“Most companies in our sweet spot are facing the difficult but fortunate decision of choosing between late-stage venture capital, growth equity and private equity. Each comes with its pros and cons,” Yang Stewart, who helped launch Endeavor, told Buyouts in 2018.

“Frankly, one of the biggest challenges we need to overcome is that many companies at this early stage aren’t familiar with private equity as an asset class,” she said. “So we’re putting a lot of effort into general outreach and education on the benefits of a private equity investor.”

A point of concern for several of the LPs was Endeavor’s performance, especially in relation to other Vista products. Endeavor I, which closed on $560 million in 2017, was producing a 6 percent net IRR as of Dec. 31, 2020, several of the sources said.

The fund has had at least one realization, which isn’t surprising given that it is just four years old. Vista sold down part of its stake in SecureLink to Cove Hill Partners last year. The firm reaped a 3x cash-on-cash return on the sale, according to a person with knowledge of the firm.

“The performance of Endeavor I doesn’t look like it will hold up to Foundation I,” one of the LPs said. To be fair, not many funds would match Foundation I’s performance. The debut Foundation pool, which closed on $400 million in 2010, generated a 36.6 percent net IRR and a 3.5x multiple as of Sept. 30, 2020, according to performance information from California Public Employees’ Retirement System.

Companies in Endeavor’s portfolio include Complysci, which provides regulatory software for financial and professional services businesses; Dispatch, which provides technology for home services and logistics businesses; and business software developer Kazoo, all of which were backed in 2018. The following year it invested in Fusion Risk Management. (Kazoo laid off 33 percent of its workforce last year amid the health crisis.)

Two LPs speculated that Endeavor’s performance hasn’t been as strong as they expected because some of its early deals were too small, explaining why they believe performance has lagged.

“They were smaller than would have been ideal [which] they corrected in the [latter] third of Fund I and now with Fund II,” according to one of the LPs. “What some of these groups have found over time is it’s just harder to layer on the expense that you need to really upgrade a team to drive change, when you’re talking about $5 million or $10 million [annual recurring revenue], there’s just not enough there there.”

Endeavor Fund II, still early in its J-curve period, was generating a negative 10.12 percent IRR since inception as of Sept. 30, 2020, according to performance information from California State Teachers’ Retirement System.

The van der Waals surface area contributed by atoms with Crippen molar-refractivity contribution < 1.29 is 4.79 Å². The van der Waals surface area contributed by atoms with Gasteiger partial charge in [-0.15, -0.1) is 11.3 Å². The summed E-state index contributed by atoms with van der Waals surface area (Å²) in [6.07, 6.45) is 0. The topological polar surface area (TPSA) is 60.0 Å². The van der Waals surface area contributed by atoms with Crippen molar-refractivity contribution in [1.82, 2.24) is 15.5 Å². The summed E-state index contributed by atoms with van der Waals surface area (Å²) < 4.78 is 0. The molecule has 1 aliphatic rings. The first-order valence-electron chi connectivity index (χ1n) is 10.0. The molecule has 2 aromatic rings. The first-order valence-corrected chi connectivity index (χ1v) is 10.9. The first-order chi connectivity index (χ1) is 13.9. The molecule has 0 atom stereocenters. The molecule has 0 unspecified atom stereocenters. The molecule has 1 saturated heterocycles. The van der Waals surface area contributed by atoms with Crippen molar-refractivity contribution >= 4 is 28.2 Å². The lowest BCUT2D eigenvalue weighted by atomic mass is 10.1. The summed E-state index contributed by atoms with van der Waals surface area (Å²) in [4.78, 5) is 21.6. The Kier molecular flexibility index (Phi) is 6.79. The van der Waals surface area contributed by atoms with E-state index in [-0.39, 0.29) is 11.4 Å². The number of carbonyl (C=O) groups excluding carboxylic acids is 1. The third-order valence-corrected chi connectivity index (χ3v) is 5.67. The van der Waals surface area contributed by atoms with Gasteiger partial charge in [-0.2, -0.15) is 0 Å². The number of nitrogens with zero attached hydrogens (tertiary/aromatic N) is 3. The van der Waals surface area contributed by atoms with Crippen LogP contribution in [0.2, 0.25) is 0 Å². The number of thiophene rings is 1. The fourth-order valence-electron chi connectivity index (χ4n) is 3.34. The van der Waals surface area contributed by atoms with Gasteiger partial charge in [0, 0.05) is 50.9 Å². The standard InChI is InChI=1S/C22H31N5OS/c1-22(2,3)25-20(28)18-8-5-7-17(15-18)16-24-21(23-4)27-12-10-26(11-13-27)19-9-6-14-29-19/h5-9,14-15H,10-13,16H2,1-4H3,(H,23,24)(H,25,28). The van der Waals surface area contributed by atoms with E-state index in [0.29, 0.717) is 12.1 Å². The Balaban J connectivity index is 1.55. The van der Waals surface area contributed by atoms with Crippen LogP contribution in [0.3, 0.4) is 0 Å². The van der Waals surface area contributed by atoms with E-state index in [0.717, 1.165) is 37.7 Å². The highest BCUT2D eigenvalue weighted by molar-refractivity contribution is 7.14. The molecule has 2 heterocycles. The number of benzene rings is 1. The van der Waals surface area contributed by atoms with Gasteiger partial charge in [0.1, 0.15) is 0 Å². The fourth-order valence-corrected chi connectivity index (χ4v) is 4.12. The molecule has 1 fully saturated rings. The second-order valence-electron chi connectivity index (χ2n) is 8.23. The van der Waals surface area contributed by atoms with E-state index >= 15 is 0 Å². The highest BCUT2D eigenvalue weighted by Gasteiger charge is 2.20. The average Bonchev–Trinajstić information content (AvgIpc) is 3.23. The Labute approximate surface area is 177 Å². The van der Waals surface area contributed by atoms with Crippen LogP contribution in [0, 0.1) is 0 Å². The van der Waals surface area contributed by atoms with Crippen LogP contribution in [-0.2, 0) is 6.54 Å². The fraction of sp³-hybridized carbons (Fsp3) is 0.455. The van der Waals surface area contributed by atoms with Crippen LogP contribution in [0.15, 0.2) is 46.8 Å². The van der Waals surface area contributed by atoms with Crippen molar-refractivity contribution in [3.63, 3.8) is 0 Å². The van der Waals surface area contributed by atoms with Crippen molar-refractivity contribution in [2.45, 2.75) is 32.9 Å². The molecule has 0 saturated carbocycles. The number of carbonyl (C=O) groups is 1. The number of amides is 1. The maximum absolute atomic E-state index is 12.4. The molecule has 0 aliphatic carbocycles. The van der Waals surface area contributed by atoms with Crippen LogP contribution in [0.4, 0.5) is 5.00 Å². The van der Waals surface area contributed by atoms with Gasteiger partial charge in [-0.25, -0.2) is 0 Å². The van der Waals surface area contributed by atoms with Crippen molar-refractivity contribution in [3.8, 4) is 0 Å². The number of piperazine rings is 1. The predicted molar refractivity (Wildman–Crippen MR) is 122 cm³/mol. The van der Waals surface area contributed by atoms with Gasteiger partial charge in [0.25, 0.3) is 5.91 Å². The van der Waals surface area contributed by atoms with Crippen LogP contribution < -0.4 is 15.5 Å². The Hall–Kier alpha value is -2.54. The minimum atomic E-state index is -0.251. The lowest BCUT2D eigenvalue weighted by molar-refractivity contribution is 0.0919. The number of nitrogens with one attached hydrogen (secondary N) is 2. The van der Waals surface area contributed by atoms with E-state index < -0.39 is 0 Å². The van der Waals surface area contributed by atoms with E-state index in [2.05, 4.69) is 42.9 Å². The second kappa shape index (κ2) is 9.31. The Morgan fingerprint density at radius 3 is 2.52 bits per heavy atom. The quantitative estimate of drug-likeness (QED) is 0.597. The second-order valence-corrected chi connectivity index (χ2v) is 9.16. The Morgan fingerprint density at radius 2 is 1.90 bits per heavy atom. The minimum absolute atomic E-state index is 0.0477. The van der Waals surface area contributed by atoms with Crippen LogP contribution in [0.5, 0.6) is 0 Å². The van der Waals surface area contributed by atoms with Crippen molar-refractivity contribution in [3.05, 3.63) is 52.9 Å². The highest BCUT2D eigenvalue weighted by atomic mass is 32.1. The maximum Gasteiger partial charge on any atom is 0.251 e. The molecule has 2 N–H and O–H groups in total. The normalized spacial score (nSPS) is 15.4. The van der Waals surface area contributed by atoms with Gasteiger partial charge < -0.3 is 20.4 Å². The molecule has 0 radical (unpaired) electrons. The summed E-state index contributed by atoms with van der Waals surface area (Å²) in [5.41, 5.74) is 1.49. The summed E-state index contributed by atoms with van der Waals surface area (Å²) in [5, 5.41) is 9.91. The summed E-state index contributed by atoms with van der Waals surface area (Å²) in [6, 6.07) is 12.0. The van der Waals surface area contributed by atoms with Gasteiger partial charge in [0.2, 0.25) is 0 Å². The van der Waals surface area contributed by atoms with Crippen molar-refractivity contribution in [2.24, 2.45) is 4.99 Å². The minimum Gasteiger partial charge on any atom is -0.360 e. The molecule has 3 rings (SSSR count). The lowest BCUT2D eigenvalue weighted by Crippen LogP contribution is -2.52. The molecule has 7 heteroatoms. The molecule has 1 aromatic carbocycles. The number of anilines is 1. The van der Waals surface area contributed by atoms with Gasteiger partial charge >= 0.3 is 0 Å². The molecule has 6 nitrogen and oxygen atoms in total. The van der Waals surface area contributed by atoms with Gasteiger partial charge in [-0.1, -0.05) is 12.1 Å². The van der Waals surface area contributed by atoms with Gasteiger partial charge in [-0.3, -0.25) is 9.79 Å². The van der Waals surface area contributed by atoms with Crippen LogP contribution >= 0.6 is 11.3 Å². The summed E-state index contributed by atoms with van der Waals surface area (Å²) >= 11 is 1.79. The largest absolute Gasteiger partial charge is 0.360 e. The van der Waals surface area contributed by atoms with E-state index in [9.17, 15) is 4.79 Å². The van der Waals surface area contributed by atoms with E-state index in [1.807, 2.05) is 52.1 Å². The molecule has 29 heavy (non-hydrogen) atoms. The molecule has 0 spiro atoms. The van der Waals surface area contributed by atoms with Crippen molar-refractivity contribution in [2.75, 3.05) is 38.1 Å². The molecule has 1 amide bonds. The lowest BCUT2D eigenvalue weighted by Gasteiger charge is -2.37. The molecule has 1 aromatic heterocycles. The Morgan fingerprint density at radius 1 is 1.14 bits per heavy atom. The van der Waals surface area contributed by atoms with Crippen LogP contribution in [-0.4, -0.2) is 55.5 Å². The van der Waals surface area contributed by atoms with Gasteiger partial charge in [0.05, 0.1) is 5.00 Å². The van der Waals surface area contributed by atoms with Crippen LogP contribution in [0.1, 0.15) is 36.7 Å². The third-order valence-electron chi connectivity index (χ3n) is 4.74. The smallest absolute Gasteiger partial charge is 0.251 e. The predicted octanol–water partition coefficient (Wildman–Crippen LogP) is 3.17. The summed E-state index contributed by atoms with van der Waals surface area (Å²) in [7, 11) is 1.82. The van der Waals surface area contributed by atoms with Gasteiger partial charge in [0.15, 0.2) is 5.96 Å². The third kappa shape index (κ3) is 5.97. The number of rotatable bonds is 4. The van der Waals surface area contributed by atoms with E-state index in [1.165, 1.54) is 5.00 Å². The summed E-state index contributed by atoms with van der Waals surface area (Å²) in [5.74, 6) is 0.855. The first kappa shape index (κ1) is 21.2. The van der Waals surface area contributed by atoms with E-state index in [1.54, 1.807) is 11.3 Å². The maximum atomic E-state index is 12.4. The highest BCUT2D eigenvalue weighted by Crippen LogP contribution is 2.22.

Strong performance

Vista has not heard any complaints about promoting Arnold into the co-lead role on Endeavor, the person familiar with Vista said.

Every LP who talked to Buyouts lauded Arnold’s track record as an operational player on Vista’s team. “They’re super strong … with lots of Vista years behind them,” an LP previously told Buyouts about Endeavor’s new leadership.

“Rachel is an extraordinarily skilled operator with over 18 years of experience at Vista and a track record of performance that would be the envy of anyone in the field of private equity. She was one of the early operating partners in the Foundation Fund, and was tapped as the first and sole operating partner to launch Endeavor,” the person said.

“During her career, she has served in multiple roles with her portfolio companies, even stepping into the role of CEO when needed. The approximately 25 companies she has worked with through realization have returned, on a gross basis, over 4.2x MOIC and 55 percent IRR. Rachel is incredibly qualified to take on this leadership role,” the person said.

Still, three of the LPs said they were concerned about Arnold’s lack of investing experience, especially compared with Cline.

“Clearly she had a seat at the table, and she’s been around for a while, but she doesn’t have the deal experience that Alan has,” said one of the LPs. “She was a little more inwardly focused. That’s not meant in a negative way; that’s just where she was focused.”

The concern being expressed shows how important team stability is to LPs who lock their money away with a GP for a decade or more. They expect the team they backed to be there for the long haul, and when a new person comes in to take the lead, they will be under the microscope until they earn LPs’ trust.

Ultimately, for some LPs, their comfort with the leadership changes, and their future relationship with Vista is built on confidence in the system, rather than on any particular individual.

“From our perspective, you’re not investing in Endeavor, you’re investing in Vista and their platform,” said the fund-of-funds LP.